13. Tamborini R, Bowman ND (2010) Presence in video games. In: Immersed in media: telepresence in everyday life, pp 87–109

  14. Brown E, Cairns P (2004) A grounded investigation of game immersion. In: CHI’04 extended abstracts on human factors in computing systems. ACM, pp 1297–1300

  15. Wirth W, Hartmann T, Böcking S, Vorderer P, Klimmt C, Schramm H, Saari T, Laarni J, Ravaja N, Gouveia FR et al (2007) A process model of the formation of spatial presence experiences. Media Psychol 9(3):493–525

    Article  Google Scholar 

  16. Tamborini R, Skalski P (2006) The role of presence in the experience of electronic games. In: Playing video games: motives, responses, and consequences. Routledge Taylor & Francis Group, UK, pp. 263–281

  17. Skalski P, Tamborini R, Shelton A, Buncher M, Lindmark P (2010) Mapping the road to fun: Natural video game controllers, presence, and game enjoyment. New Media Soc 13(2):224–242

  18. Jennett C, Cox AL, Cairns P, Dhoparee S, Epps A, Tijs T, Walton A (2008) Measuring and defining the experience of immersion in games. Int J Hum Comput Stud 66(9):641–661

    Article  Google Scholar 

  19. Santos BS, Dias P, Pimentel A, Baggerman J-W, Ferreira C, Silva S, Madeira J (2009) Head-mounted display versus desktop for 3d navigation in virtual reality: a user study. Multimed Tools Appl 41(1):161–181

    Article  Google Scholar 

  20. Csikszentmihalyi M (2013) Flow: the psychology of happiness. Random House, Inc, New York

  21. Schaufeli WB, Salanova M, González-Romá V, Bakker AB (2002) The measurement of engagement and burnout: a two sample confirmatory factor analytic approach. J Happiness Stud 3(1):71–92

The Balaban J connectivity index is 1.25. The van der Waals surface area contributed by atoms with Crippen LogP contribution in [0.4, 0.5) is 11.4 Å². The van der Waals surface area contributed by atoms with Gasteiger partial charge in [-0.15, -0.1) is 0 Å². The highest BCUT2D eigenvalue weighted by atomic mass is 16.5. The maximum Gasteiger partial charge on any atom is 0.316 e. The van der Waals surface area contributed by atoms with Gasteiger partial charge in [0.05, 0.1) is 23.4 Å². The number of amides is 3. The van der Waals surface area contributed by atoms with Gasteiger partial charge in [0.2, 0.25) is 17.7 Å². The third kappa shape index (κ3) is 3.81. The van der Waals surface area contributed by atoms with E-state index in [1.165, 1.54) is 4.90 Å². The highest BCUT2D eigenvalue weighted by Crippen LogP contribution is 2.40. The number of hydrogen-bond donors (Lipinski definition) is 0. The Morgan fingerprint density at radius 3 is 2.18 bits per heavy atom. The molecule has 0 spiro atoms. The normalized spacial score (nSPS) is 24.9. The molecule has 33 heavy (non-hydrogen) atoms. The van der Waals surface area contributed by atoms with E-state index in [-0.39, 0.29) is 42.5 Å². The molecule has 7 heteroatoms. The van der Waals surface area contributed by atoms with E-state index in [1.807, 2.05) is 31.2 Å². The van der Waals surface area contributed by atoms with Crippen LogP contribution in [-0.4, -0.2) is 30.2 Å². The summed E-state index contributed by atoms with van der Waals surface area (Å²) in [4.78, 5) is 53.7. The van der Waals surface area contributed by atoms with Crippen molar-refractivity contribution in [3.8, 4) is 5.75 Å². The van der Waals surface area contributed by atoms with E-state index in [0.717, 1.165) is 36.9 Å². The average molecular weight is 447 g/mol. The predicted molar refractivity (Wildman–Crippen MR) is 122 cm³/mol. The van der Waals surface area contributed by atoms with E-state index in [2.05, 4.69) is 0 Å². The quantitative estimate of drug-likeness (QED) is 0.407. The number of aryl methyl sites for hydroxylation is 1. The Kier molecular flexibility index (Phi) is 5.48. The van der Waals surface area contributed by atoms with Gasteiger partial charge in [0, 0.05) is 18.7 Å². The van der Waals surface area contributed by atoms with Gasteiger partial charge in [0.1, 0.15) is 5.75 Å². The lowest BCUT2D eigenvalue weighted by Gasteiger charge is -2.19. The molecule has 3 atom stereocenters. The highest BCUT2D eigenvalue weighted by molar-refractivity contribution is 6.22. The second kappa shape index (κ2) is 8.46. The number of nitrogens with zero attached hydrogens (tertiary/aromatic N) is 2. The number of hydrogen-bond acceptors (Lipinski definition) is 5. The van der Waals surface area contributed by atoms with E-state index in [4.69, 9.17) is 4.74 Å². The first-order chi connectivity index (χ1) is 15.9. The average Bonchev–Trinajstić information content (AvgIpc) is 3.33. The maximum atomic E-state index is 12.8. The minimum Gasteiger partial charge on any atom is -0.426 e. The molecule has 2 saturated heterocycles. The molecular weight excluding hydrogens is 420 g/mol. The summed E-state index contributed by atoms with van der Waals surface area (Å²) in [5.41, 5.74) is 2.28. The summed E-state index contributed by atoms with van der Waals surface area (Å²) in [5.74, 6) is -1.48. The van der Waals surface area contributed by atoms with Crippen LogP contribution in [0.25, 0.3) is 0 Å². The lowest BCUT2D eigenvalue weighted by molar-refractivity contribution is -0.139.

Article  Google Scholar 

  22. Llorach G, Evans A, Blat J (2014) Simulator sickness and presence using hmds: comparing use of a game controller and a position estimation system. In: Proceedings of the 20th ACM symposium on virtual reality software and technology. ACM, pp 137–140

  23. Moss JD, Muth ER (2011) Characteristics of head-mounted displays and their effects on simulator sickness. Human Factors J Hum Factors Ergon Soc 53(3):308–319

    Article  Google Scholar 

  24. Faulkner L (2003) Beyond the five-user assumption: benefits of increased sample sizes in usability testing. Behav Res Methods Instrum Comput 35(3):379–383

    Article  Google Scholar 

  25. Hwang W, Salvendy G (2010) Number of people required for usability evaluation: the 10\(\pm \)2 rule. Commun ACM 53(5):130–133

    Article  Google Scholar 

  26. Brockmyer JH, Fox CM, Curtiss KA, McBroom E, Burkhart KM, Pidruzny JN (2009) The development of the game engagement questionnaire: a measure of engagement in video game-playing. J Exp Soc Psychol 45(4):624–634

    Article  Google Scholar 

  27. Witmer BG, Singer MJ (1998) Measuring presence in virtual environments: a presence questionnaire. Presence Teleoperators Virtual Environ 7(3):225–240

    Article  Google Scholar 

  28. Boyle EA, Connolly TM, Hainey T, Boyle JM (2012) Engagement in digital entertainment games: a systematic review. Comput Hum Behav 28(3):771–780

    Article  Google Scholar 

  29. Nijhar J, Bianchi-Berthouze N, Boguslawski G (2011) Does movement recognition precision affect the player experience in exertion games?. In: International conference on intelligent technologies for interactive entertainment. Springer, pp 73–82

  30. LaViola JJ Jr, Litwiller T (2011) Evaluating the benefits of 3d stereo in modern video games. In: Proceedings of the SIGCHI conference on human factors in computing systems. ACM, pp 2345–2354

  31. Takatalo J, Kawai T, Kaistinen J, Nyman G, Häkkinen J (2011) User experience in 3d stereoscopic games. Media Psychol 14(4):387–414

    Article  Google Scholar 

  32. Lewis C (1982) Using the thinking-aloud method in cognitive interface design, report rc 9265. IBM Research, Yorktown Heights

Download references

Author information

Authors and Affiliations

Authors

Corresponding author

Correspondence to Catia Prandi.

Rights and permissions

Reprints and Permissions

About this article

Verify currency and authenticity via CrossMark

Cite this article

Salomoni, P., Prandi, C., Roccetti, M. et al. Diegetic user interfaces for virtual environments with HMDs: a user experience study with oculus rift. J Multimodal User Interfaces 11, 173–184 (2017). https://doi.org/10.1007/s12193-016-0236-5

Download citation

  • Received:

  • Accepted:

  • Published:

  • Issue Date:

  • DOI: https://doi.org/10.1007/s12193-016-0236-5

Keywords

  • Diegetic
  • Stereoscopic three-dimensional interfaces
  • Oculus rift
  • Presence